School Building, Willesden I, 1980
Charcoal and pastel on paper
27 1/2 x 39 1/2 in, 69.9 x 100.3 cm
The landscape of London has always been a great source of inspiration for Leon Kossoff. Born in the East End of London and later moving to Willesden, where he has...
The landscape of London has always been a great source of inspiration for Leon Kossoff. Born in the East End of London and later moving to Willesden, where he has his studio, Kossoff has spent his entire career drawing and painting the city. Often depicting overlooked areas, Kossoff shines a new light on the ignored railway lines, schools and roads of London. Depicting the same areas on a regular basis, his works are a guide to the changing environment of England’s capital during post-war regeneration.
For Kossoff, drawing is a natural prelude to painting and a means in which to inhabit a scene and bring it to life. His artistic practice is rooted in drawing for “Painting is drawing with paint”, and “I think of everything I do as a form of drawing”. Typical of his fast pace working style, 'School Building, Willesden I' is filled with energy. The thick overlaying dark lines create a swirling motion across the paper, bringing the business of Willesden to life. Through a loose structure of lines which suggest the school’s architecture, shadowy figures and cars appear, in a vibrant scene defined by its movement.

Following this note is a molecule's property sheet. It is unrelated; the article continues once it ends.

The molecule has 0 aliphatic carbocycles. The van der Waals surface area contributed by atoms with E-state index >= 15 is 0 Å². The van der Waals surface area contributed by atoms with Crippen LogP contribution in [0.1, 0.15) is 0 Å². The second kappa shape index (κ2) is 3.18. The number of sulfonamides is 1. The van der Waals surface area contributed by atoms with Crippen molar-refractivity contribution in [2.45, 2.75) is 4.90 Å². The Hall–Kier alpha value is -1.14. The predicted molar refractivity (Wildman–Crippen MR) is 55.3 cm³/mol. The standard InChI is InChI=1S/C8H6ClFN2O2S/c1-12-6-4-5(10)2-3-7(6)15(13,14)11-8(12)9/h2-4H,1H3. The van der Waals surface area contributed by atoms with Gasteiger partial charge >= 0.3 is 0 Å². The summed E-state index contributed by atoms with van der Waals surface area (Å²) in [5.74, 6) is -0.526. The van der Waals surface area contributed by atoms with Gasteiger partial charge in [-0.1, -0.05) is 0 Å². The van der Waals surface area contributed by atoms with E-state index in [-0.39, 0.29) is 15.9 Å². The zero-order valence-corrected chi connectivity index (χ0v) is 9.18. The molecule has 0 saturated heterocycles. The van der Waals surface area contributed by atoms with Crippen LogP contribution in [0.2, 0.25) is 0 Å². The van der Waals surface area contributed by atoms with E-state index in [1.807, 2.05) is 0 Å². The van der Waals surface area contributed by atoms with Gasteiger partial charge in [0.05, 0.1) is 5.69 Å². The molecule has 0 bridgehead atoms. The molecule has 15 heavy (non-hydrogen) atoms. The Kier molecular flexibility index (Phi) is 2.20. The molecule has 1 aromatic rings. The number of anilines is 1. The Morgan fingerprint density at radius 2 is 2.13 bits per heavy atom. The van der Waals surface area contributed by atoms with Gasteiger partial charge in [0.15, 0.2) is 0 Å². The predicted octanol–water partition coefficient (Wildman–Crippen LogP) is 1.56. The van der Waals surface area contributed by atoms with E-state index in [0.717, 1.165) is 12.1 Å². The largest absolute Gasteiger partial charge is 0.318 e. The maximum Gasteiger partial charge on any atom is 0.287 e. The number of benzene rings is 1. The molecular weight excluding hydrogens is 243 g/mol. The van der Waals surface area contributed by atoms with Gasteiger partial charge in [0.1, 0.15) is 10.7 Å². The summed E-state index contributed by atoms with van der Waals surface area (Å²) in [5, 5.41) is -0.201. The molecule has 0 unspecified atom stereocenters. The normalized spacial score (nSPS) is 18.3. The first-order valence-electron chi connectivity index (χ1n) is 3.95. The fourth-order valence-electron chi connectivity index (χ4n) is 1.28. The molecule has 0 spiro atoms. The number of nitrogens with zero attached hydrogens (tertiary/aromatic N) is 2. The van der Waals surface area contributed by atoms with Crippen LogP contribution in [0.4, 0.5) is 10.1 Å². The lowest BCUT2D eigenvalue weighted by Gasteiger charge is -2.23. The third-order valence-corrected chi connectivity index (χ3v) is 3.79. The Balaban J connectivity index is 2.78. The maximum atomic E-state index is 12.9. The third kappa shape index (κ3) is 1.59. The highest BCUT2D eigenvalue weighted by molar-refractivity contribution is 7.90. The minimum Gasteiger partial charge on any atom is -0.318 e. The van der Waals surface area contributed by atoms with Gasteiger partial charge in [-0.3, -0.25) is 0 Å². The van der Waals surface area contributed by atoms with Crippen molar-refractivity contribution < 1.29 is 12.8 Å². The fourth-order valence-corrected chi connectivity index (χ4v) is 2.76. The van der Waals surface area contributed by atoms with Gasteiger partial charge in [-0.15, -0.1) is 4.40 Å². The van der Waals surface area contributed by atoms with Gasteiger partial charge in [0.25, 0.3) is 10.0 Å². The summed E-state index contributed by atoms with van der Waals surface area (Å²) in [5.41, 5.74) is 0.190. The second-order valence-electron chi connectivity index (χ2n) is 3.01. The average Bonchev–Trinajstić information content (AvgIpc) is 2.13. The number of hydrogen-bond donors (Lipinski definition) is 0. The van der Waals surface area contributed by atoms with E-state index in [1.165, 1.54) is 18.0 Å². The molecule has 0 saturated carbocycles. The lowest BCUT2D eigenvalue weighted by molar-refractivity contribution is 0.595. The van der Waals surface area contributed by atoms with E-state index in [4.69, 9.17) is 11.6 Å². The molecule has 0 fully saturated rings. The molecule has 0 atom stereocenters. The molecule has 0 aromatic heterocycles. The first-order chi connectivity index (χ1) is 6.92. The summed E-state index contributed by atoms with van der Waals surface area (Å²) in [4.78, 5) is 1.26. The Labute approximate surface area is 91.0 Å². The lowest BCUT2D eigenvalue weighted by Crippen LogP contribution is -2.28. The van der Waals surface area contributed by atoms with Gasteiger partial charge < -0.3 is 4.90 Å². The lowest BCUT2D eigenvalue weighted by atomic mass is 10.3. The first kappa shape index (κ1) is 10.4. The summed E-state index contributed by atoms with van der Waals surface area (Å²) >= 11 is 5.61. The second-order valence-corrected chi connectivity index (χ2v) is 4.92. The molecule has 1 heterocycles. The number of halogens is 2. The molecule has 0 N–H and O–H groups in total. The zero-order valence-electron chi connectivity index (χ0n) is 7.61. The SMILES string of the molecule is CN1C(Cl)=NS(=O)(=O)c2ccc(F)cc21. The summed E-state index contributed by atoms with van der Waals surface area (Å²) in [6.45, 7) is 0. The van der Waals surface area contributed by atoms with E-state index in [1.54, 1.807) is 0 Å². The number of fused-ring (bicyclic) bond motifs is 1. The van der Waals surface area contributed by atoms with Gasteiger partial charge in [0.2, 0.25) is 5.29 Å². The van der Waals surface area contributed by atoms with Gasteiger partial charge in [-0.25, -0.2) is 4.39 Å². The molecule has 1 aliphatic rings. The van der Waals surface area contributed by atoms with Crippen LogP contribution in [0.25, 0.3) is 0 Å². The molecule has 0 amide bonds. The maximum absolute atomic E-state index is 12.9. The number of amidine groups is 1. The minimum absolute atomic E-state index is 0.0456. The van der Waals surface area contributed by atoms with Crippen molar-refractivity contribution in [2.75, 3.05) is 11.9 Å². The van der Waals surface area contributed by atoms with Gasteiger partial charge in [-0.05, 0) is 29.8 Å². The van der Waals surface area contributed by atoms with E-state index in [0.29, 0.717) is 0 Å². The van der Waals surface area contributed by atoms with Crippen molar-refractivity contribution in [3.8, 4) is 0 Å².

Kossoff created a series of drawings and paintings of the school in Willesden in the late 1970s and early 1980s. For as he explained, “All the time I am working on a landscape in the studio I am referring to the drawings I constantly do from the subject. I pin the drawings on the wall of the studio and change them frequently in the course of the time I am working on the painting”.
Fine Art, London
LA Louver, California
Oxford, Museum of Fine Art, Leon Kossoff: Paintings from a decade 1970-1980, cat no.59, p.9
London, Riverside Studios, Leon Kossoff: Recent Drawings, December 1980- January 1981, cat no. 19